It could be (and has been) argued that the niqab is a religious symbol and a secular society is justified in banning it in public, along with the symbols of other religions. In fact, this was the argument behind the 2004 decision to prohibit girls from wearing headscarves in French schools. (At least there was no pretense about “liberating” them from their scarves.)

But is the veil really a religious symbol, like a Christian cross, the Star of David, or the Muslim crescent? I doubt many veiled Muslim women would see it that way. They wear the veil because, to them, it is required for a woman to protect her modesty. And if the niqab is a religious symbol, then why not the khefiyeh (the checked scarf that many Arab men wear on their heads)? Why should only women be singled out?

Interestingly, in the months since France’s niqab law went into force, it has rarely been applied. Only a handful of veiled women have been arrested or fined, even though many are simply ignoring the ban. Unfortunately, attacks (both verbal and physical) against veiled women are on the rise. Bus drivers refuse to allow these women to board, shopkeepers and restaurants deny them service, people on the streets hurl insults and sexual innuendo at them. For many, a trip to run errands or drop children off at school has become an ordeal.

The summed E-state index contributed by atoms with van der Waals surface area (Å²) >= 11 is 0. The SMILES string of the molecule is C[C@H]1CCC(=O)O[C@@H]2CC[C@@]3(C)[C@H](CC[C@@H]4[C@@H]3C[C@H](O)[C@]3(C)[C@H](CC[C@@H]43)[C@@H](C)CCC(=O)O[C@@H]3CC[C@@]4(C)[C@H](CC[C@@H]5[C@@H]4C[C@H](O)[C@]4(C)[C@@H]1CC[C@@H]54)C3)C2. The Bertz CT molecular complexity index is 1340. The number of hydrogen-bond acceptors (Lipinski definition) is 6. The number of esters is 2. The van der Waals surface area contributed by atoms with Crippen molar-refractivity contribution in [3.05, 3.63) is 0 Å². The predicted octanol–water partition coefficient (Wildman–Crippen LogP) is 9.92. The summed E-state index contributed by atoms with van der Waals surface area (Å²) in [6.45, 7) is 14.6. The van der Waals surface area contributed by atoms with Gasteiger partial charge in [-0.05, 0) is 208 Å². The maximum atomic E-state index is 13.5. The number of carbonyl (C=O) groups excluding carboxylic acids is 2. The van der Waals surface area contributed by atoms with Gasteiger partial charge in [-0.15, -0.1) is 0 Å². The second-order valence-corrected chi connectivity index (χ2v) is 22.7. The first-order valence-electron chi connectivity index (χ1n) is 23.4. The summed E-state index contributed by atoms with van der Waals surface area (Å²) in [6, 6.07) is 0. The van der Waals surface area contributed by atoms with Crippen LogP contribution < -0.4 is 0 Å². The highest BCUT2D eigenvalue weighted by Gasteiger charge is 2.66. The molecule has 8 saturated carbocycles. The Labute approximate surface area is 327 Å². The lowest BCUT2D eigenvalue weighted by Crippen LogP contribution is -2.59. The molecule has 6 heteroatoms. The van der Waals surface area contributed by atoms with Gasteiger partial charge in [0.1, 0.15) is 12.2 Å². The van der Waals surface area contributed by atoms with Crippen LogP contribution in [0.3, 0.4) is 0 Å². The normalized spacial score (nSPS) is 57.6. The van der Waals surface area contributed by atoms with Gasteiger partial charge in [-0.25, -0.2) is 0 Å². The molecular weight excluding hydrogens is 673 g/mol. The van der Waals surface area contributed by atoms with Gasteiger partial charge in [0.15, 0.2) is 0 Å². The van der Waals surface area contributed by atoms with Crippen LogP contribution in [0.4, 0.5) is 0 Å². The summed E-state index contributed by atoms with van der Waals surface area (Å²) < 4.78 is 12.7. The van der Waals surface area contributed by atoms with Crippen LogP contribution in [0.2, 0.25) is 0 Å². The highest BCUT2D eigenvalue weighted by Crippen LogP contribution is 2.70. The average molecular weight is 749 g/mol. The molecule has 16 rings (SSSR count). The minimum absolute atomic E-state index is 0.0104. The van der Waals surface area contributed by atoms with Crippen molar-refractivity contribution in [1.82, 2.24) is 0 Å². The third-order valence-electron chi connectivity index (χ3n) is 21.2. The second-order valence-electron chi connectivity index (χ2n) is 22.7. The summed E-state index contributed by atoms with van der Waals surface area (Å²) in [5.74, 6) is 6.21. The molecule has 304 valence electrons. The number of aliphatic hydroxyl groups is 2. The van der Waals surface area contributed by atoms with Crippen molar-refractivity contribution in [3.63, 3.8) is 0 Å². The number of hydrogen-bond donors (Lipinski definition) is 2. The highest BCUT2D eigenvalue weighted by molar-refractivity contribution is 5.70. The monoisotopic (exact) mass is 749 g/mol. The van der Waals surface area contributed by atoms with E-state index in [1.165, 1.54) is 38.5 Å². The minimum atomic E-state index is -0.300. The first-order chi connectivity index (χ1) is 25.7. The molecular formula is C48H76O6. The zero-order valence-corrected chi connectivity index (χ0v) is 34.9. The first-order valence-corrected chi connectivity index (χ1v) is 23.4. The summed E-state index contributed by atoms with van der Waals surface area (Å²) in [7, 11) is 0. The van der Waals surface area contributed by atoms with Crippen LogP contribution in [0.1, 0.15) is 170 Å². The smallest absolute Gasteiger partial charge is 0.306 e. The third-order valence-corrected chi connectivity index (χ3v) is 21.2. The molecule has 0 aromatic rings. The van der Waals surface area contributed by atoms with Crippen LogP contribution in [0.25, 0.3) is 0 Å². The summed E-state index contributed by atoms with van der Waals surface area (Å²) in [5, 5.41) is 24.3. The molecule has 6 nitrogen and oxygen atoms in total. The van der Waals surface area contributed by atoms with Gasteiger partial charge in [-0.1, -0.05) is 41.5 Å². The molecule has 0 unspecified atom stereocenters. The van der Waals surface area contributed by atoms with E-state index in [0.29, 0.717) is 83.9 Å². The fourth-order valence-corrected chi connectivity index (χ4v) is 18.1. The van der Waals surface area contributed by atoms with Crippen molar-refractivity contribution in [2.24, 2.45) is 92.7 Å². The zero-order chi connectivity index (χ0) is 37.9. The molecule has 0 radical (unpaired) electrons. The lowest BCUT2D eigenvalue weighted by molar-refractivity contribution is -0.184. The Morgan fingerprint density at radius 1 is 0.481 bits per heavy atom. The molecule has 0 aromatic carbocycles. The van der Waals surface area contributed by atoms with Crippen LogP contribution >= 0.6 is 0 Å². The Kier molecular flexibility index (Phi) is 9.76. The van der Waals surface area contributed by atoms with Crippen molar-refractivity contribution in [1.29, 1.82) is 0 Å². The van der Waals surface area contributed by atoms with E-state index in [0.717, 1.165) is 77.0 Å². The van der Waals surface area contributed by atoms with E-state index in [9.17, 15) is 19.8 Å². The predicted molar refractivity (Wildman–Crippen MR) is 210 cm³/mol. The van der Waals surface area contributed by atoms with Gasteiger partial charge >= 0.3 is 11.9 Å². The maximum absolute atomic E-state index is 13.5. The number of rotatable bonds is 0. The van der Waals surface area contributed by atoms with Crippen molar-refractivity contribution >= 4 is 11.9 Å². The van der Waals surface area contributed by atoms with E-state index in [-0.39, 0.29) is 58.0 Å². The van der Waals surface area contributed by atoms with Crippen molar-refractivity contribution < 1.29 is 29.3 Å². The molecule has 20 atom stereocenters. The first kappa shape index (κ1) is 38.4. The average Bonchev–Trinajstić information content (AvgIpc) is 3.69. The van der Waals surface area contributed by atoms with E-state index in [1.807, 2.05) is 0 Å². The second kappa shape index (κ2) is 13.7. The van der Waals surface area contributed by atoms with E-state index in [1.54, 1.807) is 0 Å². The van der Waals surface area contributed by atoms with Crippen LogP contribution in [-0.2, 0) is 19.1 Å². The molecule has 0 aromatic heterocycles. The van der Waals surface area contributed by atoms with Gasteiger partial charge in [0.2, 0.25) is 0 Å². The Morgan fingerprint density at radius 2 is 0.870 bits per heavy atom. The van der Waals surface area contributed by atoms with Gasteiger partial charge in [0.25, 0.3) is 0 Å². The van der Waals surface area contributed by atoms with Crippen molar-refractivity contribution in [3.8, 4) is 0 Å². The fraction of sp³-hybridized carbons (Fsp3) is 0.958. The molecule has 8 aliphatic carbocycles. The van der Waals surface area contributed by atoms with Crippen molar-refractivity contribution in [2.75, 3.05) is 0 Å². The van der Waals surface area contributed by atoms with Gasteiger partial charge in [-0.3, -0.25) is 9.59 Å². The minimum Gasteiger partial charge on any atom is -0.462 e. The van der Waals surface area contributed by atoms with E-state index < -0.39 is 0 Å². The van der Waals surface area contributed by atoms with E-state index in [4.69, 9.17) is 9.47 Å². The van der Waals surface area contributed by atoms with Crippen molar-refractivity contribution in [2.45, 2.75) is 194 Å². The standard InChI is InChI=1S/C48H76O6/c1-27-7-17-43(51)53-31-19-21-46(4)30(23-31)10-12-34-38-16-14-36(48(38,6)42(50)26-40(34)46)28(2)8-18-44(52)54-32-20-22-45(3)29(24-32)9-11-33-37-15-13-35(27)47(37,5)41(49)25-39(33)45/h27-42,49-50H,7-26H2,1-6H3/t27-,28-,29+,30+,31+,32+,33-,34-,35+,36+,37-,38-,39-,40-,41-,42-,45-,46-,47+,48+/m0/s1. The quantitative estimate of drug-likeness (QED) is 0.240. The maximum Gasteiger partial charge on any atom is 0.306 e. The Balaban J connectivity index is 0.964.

This unfortunate trend isn’t coming out of the blue. There has long been an attitude of suspicion against Islam in Western societies. Even here in the United States, I sometimes feel a sense of disapproval when people give me startled and sometimes pitying looks after learning I am married to an Iranian. But when a legislative body passes a law as discriminatory as the niqab ban, it gives people license to express and act on attitudes they would otherwise have kept to themselves.

But let’s call a spade a spade, shall we? The niqab ban isn’t a form of liberation. It’s islamophobia.

Friday, November 25, 2011

Off the Beaten Track: A Tibetan Wedding in Kathmandu

Tibetan Bride
Tracy Tyson is an American educator living in Nepal, where she trains teachers and helps schools set up Montessori programs. Several years ago, while living in a village near Charikot, she attended a Tibetan wedding on a trip to Kathmandu. This is her account of that experience.